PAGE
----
A recent news article caught my eye on a new FDA proposal to make certain drugs available at the discretion of a pharmacist rather than requiring a physician’s prescription. At a meeting of the American Medical Association, doctors expressed concern.
Janelle Derbis, of the FDA’s Office of Special Health Issues, said, “FDA is not proposing to change who can prescribe and or dispense prescription drugs…Rather, the FDA is proposing to explore a flexibility in allowing certain OTC products to be dispensed with conditions of safe use.”
Derbis used albuterol as an example of how the plan might work. Currently, asthma patients who have no re-fills for their prescription, or have lost their inhalers, must go to the emergency room for an asthma attack when their doctors are unavailable. If albuterol inhalers were reclassified so that they could be dispensed over the counter, patients could instead go to a pharmacy.
How does a system like this work?
I wrote to our friend and contributor Dr. John Weiner, an allergist in Melbourne, Australia, where a drug regime like that proposed by the FDA is already in use. He responded:
For our purposes, there are 3 relevant drug groups.
S2: totally over the counter, can be sold by shop assistant e.g. Beconase, low strength 32mcg Rhinocort, Telnase, all antihistamines, 30G hydrocortisone 1% topical.
S3: pharmacist must be involved in sale of emergency allergy and asthma medications, e.g. EpiPen, Anapen, Ventolin and all other salbutamol (albuterol) brands, as well as things like 50G hydrocortisone 1% topical. Note with EpiPen that cost might be around $120, but with so-called authority script from specialist or ED, later continued by GP, cost is fixed to $35, or $5 if you have some sort of pension card. By the way, we can still write a script for an S3 item if we wish.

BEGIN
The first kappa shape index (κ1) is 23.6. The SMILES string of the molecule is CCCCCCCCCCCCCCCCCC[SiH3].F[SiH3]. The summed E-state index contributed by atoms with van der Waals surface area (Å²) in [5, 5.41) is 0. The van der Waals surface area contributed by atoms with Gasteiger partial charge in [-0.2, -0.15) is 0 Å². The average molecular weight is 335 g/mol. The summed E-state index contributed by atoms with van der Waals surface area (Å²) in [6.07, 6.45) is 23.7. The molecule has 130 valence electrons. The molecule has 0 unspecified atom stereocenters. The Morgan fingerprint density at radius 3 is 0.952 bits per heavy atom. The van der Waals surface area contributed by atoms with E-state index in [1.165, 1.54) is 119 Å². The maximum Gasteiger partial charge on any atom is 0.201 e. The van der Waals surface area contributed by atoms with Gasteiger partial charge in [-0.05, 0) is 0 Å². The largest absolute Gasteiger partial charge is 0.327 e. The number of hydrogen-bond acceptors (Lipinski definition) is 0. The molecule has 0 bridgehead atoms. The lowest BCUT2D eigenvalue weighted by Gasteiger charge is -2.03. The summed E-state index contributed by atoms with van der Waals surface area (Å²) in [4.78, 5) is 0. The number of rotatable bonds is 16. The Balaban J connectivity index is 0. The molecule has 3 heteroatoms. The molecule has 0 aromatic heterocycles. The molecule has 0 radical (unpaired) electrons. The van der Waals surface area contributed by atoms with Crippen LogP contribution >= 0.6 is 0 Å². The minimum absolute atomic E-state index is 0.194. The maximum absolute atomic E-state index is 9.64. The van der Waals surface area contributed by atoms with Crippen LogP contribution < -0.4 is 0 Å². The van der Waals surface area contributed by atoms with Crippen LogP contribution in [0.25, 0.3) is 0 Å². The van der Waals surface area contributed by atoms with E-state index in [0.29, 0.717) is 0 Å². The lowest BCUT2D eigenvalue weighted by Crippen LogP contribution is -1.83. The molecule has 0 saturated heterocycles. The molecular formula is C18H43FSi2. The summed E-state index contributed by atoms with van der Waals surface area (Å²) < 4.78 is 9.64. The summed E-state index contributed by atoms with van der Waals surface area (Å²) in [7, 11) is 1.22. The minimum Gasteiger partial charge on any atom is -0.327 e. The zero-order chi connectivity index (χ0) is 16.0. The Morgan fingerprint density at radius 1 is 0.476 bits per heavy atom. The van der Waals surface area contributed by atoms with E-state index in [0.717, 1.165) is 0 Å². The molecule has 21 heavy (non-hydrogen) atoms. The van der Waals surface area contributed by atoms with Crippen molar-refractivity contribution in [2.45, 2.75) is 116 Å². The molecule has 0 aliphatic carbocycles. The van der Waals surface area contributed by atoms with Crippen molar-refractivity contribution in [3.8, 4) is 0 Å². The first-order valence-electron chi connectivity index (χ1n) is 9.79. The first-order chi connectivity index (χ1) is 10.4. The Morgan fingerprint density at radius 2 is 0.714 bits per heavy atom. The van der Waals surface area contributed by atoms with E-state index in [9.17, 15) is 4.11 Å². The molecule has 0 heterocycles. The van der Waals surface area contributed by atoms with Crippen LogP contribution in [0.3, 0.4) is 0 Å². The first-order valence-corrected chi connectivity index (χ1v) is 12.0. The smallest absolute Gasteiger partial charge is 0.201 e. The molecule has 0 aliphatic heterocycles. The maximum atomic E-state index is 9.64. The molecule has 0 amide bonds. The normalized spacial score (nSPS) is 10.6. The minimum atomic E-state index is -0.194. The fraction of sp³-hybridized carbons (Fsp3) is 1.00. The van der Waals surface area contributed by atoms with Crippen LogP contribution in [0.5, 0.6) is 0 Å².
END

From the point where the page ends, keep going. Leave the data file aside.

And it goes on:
S4: require a doctor’s script. All essential drugs are subsidized by Pharmaceutical Benefits Scheme, which cost $35/$5 per month per drug as above. These include Seretide, Symbicort, higher-strength topical corticosteroids for skin. Some S4 items are not subsidized e.g. Omnaris, Nasonex, high strength Rhinocort (64mcg) and prices are not fixed but vary according to local market forces but these are usually $25 to $40 per month. With subsidized drugs, there is also a safety net so that after a family spends more than $1300 per year, the cost of each drug for remainder of that year falls to $5 per month. The safety net does not apply to non-subsidized drugs.
The system works well. There is always a bit of to and fro when a drug changes its schedule to make it more readily available. Currently there is debate about statins going to S3.
Thank you, Dr. Weiner. We have lots to learn from our friends around the world.
Reading the scheme the doctor described, it is clear that the Australian system distinguishes between “rescue” medication and “control” medication in giving pharmacists discretion. For exacerbations, the emergency rooms are spared a bit of traffic and expense, and the patients save a bit of time (and expense). For control, doctors are, and should be, in charge.
(To learn more about how Australia classifies medicines–and poisons–click here.)